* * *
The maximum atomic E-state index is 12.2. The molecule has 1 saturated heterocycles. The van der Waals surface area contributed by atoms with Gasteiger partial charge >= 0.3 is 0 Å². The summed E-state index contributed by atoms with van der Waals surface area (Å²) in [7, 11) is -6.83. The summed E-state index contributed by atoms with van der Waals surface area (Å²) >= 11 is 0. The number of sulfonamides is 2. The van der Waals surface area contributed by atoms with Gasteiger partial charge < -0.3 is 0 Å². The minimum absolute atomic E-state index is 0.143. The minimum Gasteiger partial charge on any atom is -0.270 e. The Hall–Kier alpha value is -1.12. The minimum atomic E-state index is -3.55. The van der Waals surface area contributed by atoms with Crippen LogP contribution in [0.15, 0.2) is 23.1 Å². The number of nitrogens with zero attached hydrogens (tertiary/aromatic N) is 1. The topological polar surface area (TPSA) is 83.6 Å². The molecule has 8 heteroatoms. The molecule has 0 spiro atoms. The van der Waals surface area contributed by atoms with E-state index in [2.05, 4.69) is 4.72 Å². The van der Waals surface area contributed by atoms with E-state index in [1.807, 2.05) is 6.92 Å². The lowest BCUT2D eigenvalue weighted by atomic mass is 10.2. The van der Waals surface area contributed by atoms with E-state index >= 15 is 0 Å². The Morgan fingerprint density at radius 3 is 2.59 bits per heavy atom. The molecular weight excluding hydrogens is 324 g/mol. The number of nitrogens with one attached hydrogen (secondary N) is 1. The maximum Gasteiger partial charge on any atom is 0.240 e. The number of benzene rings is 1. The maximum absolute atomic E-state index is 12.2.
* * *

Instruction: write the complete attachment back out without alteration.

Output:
The maximum atomic E-state index is 12.2. The molecule has 1 saturated heterocycles. The van der Waals surface area contributed by atoms with Gasteiger partial charge >= 0.3 is 0 Å². The summed E-state index contributed by atoms with van der Waals surface area (Å²) in [7, 11) is -6.83. The summed E-state index contributed by atoms with van der Waals surface area (Å²) >= 11 is 0. The number of sulfonamides is 2. The van der Waals surface area contributed by atoms with Gasteiger partial charge < -0.3 is 0 Å². The minimum absolute atomic E-state index is 0.143. The minimum Gasteiger partial charge on any atom is -0.270 e. The Hall–Kier alpha value is -1.12. The minimum atomic E-state index is -3.55. The van der Waals surface area contributed by atoms with Crippen LogP contribution in [0.15, 0.2) is 23.1 Å². The number of nitrogens with zero attached hydrogens (tertiary/aromatic N) is 1. The topological polar surface area (TPSA) is 83.6 Å². The molecule has 8 heteroatoms. The molecule has 0 spiro atoms. The van der Waals surface area contributed by atoms with E-state index in [2.05, 4.69) is 4.72 Å². The van der Waals surface area contributed by atoms with E-state index in [1.807, 2.05) is 6.92 Å². The lowest BCUT2D eigenvalue weighted by atomic mass is 10.2. The van der Waals surface area contributed by atoms with E-state index >= 15 is 0 Å². The Morgan fingerprint density at radius 3 is 2.59 bits per heavy atom. The molecular weight excluding hydrogens is 324 g/mol. The number of nitrogens with one attached hydrogen (secondary N) is 1. The maximum Gasteiger partial charge on any atom is 0.240 e. The number of benzene rings is 1. The maximum absolute atomic E-state index is 12.2.